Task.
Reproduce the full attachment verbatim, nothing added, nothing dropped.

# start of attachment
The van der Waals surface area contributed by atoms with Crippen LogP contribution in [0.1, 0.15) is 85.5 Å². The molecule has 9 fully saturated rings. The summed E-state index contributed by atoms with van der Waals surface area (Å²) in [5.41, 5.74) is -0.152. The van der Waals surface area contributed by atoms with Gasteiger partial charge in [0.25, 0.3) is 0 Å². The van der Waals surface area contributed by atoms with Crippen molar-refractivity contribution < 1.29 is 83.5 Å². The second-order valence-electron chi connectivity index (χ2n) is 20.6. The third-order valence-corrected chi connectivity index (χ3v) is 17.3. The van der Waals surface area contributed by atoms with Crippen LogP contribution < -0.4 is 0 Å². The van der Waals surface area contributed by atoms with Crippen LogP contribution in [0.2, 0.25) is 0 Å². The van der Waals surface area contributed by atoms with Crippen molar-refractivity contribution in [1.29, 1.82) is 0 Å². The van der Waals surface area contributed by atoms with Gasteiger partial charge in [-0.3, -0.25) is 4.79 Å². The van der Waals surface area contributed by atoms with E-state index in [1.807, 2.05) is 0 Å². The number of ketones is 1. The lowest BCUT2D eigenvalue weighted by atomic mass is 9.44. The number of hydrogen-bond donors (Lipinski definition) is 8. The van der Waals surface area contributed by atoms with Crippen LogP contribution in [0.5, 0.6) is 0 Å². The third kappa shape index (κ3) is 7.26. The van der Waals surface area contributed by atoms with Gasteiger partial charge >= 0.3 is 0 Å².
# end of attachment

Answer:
The van der Waals surface area contributed by atoms with Crippen LogP contribution in [0.1, 0.15) is 85.5 Å². The molecule has 9 fully saturated rings. The summed E-state index contributed by atoms with van der Waals surface area (Å²) in [5.41, 5.74) is -0.152. The van der Waals surface area contributed by atoms with Gasteiger partial charge in [0.25, 0.3) is 0 Å². The van der Waals surface area contributed by atoms with Crippen molar-refractivity contribution < 1.29 is 83.5 Å². The second-order valence-electron chi connectivity index (χ2n) is 20.6. The third-order valence-corrected chi connectivity index (χ3v) is 17.3. The van der Waals surface area contributed by atoms with Crippen LogP contribution < -0.4 is 0 Å². The van der Waals surface area contributed by atoms with Crippen LogP contribution in [0.2, 0.25) is 0 Å². The van der Waals surface area contributed by atoms with Crippen molar-refractivity contribution in [1.29, 1.82) is 0 Å². The van der Waals surface area contributed by atoms with Gasteiger partial charge in [-0.3, -0.25) is 4.79 Å². The van der Waals surface area contributed by atoms with E-state index in [1.807, 2.05) is 0 Å². The number of ketones is 1. The lowest BCUT2D eigenvalue weighted by atomic mass is 9.44. The number of hydrogen-bond donors (Lipinski definition) is 8. The van der Waals surface area contributed by atoms with Crippen LogP contribution in [0.5, 0.6) is 0 Å². The third kappa shape index (κ3) is 7.26. The van der Waals surface area contributed by atoms with Gasteiger partial charge >= 0.3 is 0 Å².